Today we'll talk about which details you should include and which you might ignore. In Writing Fiction, Janet Burroway said "No amount of concrete detail will move us unless it also implicitly suggests meaning and value." Lots of times we talk about narrative like a movie camera, panning in and out. But as every photographer knows the camera captures details even the most observant eye skips over.
How do we find detail with meaning and value?
In How Fiction Works James Wood describes two kinds of detail. Off duty and On duty. Both can be useful to a writer.
Off duty detail sets a scene and grounds the reader in a place. Lush writers like Alexandra Fuller use lots of sensory detail Wood would probably call "off duty".
"There is a hot breeze blowing through the window, the cold sinking night air shifting the heat of the day up. The breeze has trapped midday scents; the prevalent cloying of the leach field, the green soap which has spilled out from the laundry and landed on the patted-down red earth, the wood smoke from the fires that heat our water, the boiled-meat smell of dog food." Fuller, Don't Let's Go To The Dogs Tonight, p. 5.
This is Rhodesia in the mid 70's. Most readers haven't come within a thousand miles or a decade of this scene in their own lives, but through Fuller's use of sensory detail we experience the heat and the smells. We are engaged.
Then there's On Duty detail. Detail that doesn't just describe how something smells or tastes or looks. Sensations that also reflect emotion or theme. In the first chapter of Missing May, by Cynthia Rylant, the narrator, Summer, says her various foster families had always treated her like “a homework assignment”. Then when she goes home with May and Ob she finds a full larder-
“Whirligigs of Fire and Dreams, glistening Coke bottles and chocolate milk cartons to greet me.” p.8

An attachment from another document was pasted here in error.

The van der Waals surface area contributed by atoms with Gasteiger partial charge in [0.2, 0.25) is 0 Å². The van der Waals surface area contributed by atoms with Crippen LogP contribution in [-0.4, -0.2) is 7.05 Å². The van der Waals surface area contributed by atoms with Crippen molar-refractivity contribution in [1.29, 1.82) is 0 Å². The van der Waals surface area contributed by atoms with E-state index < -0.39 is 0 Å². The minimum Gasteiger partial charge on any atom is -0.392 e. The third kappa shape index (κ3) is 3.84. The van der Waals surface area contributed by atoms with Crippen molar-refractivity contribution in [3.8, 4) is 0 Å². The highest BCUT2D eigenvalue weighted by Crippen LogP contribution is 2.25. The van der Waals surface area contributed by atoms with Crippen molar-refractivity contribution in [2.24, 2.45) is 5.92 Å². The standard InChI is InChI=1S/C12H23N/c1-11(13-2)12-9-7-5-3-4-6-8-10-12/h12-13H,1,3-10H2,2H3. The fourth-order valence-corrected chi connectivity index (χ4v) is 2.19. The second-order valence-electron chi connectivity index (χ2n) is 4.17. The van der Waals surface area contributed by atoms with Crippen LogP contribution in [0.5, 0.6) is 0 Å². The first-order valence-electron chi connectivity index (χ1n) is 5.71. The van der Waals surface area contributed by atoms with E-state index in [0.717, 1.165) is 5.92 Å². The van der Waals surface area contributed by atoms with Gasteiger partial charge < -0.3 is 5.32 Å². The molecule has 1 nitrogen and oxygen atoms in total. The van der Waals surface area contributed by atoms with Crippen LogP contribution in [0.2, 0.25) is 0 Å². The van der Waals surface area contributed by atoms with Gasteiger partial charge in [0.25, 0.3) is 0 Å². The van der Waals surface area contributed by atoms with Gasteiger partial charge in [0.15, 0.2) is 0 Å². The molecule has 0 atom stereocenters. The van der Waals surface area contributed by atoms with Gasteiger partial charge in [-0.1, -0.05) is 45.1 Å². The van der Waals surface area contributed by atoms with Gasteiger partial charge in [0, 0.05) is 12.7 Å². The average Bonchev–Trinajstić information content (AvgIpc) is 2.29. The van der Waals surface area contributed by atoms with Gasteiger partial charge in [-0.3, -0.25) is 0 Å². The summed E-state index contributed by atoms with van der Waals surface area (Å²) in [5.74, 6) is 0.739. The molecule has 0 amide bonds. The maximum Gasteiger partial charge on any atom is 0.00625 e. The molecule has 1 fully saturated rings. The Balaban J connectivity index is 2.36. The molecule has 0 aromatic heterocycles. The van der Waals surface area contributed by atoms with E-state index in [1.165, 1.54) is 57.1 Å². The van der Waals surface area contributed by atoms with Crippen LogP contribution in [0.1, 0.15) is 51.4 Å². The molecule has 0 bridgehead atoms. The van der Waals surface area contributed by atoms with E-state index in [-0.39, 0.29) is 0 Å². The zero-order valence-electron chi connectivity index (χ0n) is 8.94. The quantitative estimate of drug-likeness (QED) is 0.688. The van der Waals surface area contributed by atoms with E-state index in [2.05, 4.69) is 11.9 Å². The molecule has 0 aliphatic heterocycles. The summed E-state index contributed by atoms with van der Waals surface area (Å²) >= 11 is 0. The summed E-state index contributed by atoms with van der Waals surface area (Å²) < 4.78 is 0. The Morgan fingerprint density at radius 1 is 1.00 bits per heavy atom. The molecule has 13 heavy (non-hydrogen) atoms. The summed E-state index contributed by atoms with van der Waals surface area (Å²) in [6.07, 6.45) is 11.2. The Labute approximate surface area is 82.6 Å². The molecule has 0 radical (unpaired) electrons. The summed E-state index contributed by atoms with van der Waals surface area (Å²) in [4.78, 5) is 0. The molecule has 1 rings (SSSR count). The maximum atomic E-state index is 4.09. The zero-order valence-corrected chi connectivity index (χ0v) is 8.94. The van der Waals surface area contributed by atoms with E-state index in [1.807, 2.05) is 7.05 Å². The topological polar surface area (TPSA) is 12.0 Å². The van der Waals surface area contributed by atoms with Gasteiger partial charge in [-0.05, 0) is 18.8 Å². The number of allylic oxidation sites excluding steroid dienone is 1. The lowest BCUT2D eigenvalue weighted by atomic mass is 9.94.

This isn’t a story about Summer’s gluttony and the mention of these items is not there to make the house more real. These details are included to show how Summer’s life changed when she came to their house and why she misses May. It creates a subtext of happiness and plenty readers feel and believe much more keenly than if Rylant had said "May was a better foster parent than all the other families." Plus it's just more interesting to read.
Sarah Sullivan wrote about this sort of thing in the Tollbooth last June in a post titled Small Whitecaps and Wild Rugosa. Sarah described how in Olive Kitteridge, Elizabeth Strout portrays the sound of the tide rushing in over rocks. Sarah noted that the rumbling water reflects the point of view character's inner turbulence. Using sensory detail to reflect emotion and make the themes resonate through the work is called Objective Correlative. Go back to Sarah's post for a more detailed discussion. It's worth reading five or six or even ten times. Really. It's that good.
Whether to use on duty or off duty sensory detail- or maybe both- in your own writing is purely a matter of your own personal style. This is an essential element- in some ways the most essential element- of your own authorial voice. Writing that's rich with description, or spare with only the most essential detail, the way you strike that balance, is one of the major markers that will make your writing your own. There's no wrong or right way to do this as long as you approach sensory detail with intention and follow your own sensory beat.
Don't be a camera recording every single image you see, or smell, or hear in your fictional room. Be selective. Speak with your own voice. Open readers' senses through your own.
Then your writing won't be too hot or too cold. It will be just right.
Which books or writers do you turn to for wonderful examples or sensory detail? What sets their voice apart?